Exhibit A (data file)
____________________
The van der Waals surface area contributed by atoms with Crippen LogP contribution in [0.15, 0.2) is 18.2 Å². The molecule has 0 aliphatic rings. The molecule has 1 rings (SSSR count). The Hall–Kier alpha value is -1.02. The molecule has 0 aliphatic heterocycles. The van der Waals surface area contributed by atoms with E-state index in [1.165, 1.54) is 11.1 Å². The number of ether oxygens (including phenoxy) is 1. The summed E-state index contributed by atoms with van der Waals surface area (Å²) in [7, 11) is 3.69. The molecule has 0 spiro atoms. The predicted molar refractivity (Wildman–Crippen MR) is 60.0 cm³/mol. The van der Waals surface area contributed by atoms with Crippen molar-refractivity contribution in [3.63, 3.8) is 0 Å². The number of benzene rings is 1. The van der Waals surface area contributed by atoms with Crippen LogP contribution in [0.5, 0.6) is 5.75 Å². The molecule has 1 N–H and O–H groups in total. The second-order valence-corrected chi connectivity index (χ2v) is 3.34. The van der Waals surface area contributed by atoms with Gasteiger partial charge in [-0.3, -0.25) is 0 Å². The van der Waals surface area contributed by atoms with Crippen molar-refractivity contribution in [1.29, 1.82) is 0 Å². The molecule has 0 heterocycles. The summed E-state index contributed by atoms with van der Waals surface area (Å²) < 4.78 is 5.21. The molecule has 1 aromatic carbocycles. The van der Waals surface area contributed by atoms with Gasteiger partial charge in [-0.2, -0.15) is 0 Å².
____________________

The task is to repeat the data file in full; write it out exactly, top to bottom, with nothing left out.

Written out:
The van der Waals surface area contributed by atoms with Crippen LogP contribution in [0.15, 0.2) is 18.2 Å². The molecule has 0 aliphatic rings. The molecule has 1 rings (SSSR count). The Hall–Kier alpha value is -1.02. The molecule has 0 aliphatic heterocycles. The van der Waals surface area contributed by atoms with E-state index in [1.165, 1.54) is 11.1 Å². The number of ether oxygens (including phenoxy) is 1. The summed E-state index contributed by atoms with van der Waals surface area (Å²) in [7, 11) is 3.69. The molecule has 0 spiro atoms. The predicted molar refractivity (Wildman–Crippen MR) is 60.0 cm³/mol. The van der Waals surface area contributed by atoms with Crippen molar-refractivity contribution in [3.63, 3.8) is 0 Å². The number of benzene rings is 1. The van der Waals surface area contributed by atoms with Crippen LogP contribution in [0.5, 0.6) is 5.75 Å². The molecule has 1 N–H and O–H groups in total. The second-order valence-corrected chi connectivity index (χ2v) is 3.34. The van der Waals surface area contributed by atoms with Gasteiger partial charge in [-0.3, -0.25) is 0 Å². The van der Waals surface area contributed by atoms with Crippen molar-refractivity contribution in [1.29, 1.82) is 0 Å². The molecule has 0 heterocycles. The summed E-state index contributed by atoms with van der Waals surface area (Å²) < 4.78 is 5.21. The molecule has 1 aromatic carbocycles. The van der Waals surface area contributed by atoms with Gasteiger partial charge in [-0.2, -0.15) is 0 Å².